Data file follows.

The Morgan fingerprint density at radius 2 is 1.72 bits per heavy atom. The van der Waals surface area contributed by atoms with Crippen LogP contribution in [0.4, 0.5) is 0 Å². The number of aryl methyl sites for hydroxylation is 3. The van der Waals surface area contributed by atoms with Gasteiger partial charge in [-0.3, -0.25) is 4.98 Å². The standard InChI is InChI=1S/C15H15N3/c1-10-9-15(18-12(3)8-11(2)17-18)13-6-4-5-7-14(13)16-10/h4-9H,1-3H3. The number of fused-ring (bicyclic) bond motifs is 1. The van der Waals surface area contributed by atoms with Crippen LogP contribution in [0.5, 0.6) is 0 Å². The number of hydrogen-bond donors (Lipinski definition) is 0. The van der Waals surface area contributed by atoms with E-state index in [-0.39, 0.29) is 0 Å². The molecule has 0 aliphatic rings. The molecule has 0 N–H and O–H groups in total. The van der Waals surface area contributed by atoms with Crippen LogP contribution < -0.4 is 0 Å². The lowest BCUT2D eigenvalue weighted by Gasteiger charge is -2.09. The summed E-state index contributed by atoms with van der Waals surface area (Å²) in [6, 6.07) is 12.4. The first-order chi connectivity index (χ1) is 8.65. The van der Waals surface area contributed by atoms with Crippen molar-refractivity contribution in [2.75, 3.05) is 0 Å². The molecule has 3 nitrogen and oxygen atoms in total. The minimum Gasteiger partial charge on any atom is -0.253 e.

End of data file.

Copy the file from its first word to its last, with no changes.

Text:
The Morgan fingerprint density at radius 2 is 1.72 bits per heavy atom. The van der Waals surface area contributed by atoms with Crippen LogP contribution in [0.4, 0.5) is 0 Å². The number of aryl methyl sites for hydroxylation is 3. The van der Waals surface area contributed by atoms with Gasteiger partial charge in [-0.3, -0.25) is 4.98 Å². The standard InChI is InChI=1S/C15H15N3/c1-10-9-15(18-12(3)8-11(2)17-18)13-6-4-5-7-14(13)16-10/h4-9H,1-3H3. The number of fused-ring (bicyclic) bond motifs is 1. The van der Waals surface area contributed by atoms with Crippen LogP contribution in [0.5, 0.6) is 0 Å². The number of hydrogen-bond donors (Lipinski definition) is 0. The van der Waals surface area contributed by atoms with E-state index in [-0.39, 0.29) is 0 Å². The molecule has 0 aliphatic rings. The molecule has 0 N–H and O–H groups in total. The van der Waals surface area contributed by atoms with Crippen LogP contribution < -0.4 is 0 Å². The lowest BCUT2D eigenvalue weighted by Gasteiger charge is -2.09. The summed E-state index contributed by atoms with van der Waals surface area (Å²) in [6, 6.07) is 12.4. The first-order chi connectivity index (χ1) is 8.65. The van der Waals surface area contributed by atoms with Crippen molar-refractivity contribution in [2.75, 3.05) is 0 Å². The molecule has 3 nitrogen and oxygen atoms in total. The minimum Gasteiger partial charge on any atom is -0.253 e.